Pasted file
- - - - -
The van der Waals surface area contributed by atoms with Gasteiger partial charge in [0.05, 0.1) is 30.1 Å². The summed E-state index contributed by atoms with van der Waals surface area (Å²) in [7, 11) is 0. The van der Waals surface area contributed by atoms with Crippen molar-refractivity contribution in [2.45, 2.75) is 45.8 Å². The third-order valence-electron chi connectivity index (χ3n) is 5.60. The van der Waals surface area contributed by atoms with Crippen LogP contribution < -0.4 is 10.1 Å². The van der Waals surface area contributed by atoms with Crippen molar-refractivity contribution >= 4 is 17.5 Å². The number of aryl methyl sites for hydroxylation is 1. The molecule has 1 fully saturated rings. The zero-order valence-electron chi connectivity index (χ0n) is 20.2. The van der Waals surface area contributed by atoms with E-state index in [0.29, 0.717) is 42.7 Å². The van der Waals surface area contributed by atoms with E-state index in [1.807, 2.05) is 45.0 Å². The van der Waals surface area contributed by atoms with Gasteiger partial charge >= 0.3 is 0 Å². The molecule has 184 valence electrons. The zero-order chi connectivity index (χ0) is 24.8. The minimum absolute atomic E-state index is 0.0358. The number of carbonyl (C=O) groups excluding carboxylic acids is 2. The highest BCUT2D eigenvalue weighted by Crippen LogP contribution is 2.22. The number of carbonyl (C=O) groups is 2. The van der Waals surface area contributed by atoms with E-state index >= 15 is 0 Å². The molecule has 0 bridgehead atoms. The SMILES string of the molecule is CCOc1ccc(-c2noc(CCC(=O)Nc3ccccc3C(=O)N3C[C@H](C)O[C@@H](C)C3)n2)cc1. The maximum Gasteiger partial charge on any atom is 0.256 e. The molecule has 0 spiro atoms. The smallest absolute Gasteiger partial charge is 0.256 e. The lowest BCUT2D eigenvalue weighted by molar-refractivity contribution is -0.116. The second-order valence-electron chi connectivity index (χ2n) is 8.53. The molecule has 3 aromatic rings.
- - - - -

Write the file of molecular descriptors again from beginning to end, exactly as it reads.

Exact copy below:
The van der Waals surface area contributed by atoms with Gasteiger partial charge in [0.05, 0.1) is 30.1 Å². The summed E-state index contributed by atoms with van der Waals surface area (Å²) in [7, 11) is 0. The van der Waals surface area contributed by atoms with Crippen molar-refractivity contribution in [2.45, 2.75) is 45.8 Å². The third-order valence-electron chi connectivity index (χ3n) is 5.60. The van der Waals surface area contributed by atoms with Crippen LogP contribution < -0.4 is 10.1 Å². The van der Waals surface area contributed by atoms with Crippen molar-refractivity contribution >= 4 is 17.5 Å². The number of aryl methyl sites for hydroxylation is 1. The molecule has 1 fully saturated rings. The zero-order valence-electron chi connectivity index (χ0n) is 20.2. The van der Waals surface area contributed by atoms with E-state index in [0.29, 0.717) is 42.7 Å². The van der Waals surface area contributed by atoms with E-state index in [1.807, 2.05) is 45.0 Å². The van der Waals surface area contributed by atoms with Gasteiger partial charge >= 0.3 is 0 Å². The molecule has 184 valence electrons. The zero-order chi connectivity index (χ0) is 24.8. The minimum absolute atomic E-state index is 0.0358. The number of carbonyl (C=O) groups excluding carboxylic acids is 2. The highest BCUT2D eigenvalue weighted by Crippen LogP contribution is 2.22. The number of carbonyl (C=O) groups is 2. The van der Waals surface area contributed by atoms with E-state index >= 15 is 0 Å². The molecule has 0 bridgehead atoms. The SMILES string of the molecule is CCOc1ccc(-c2noc(CCC(=O)Nc3ccccc3C(=O)N3C[C@H](C)O[C@@H](C)C3)n2)cc1. The maximum Gasteiger partial charge on any atom is 0.256 e. The molecule has 0 spiro atoms. The smallest absolute Gasteiger partial charge is 0.256 e. The lowest BCUT2D eigenvalue weighted by molar-refractivity contribution is -0.116. The second-order valence-electron chi connectivity index (χ2n) is 8.53. The molecule has 3 aromatic rings.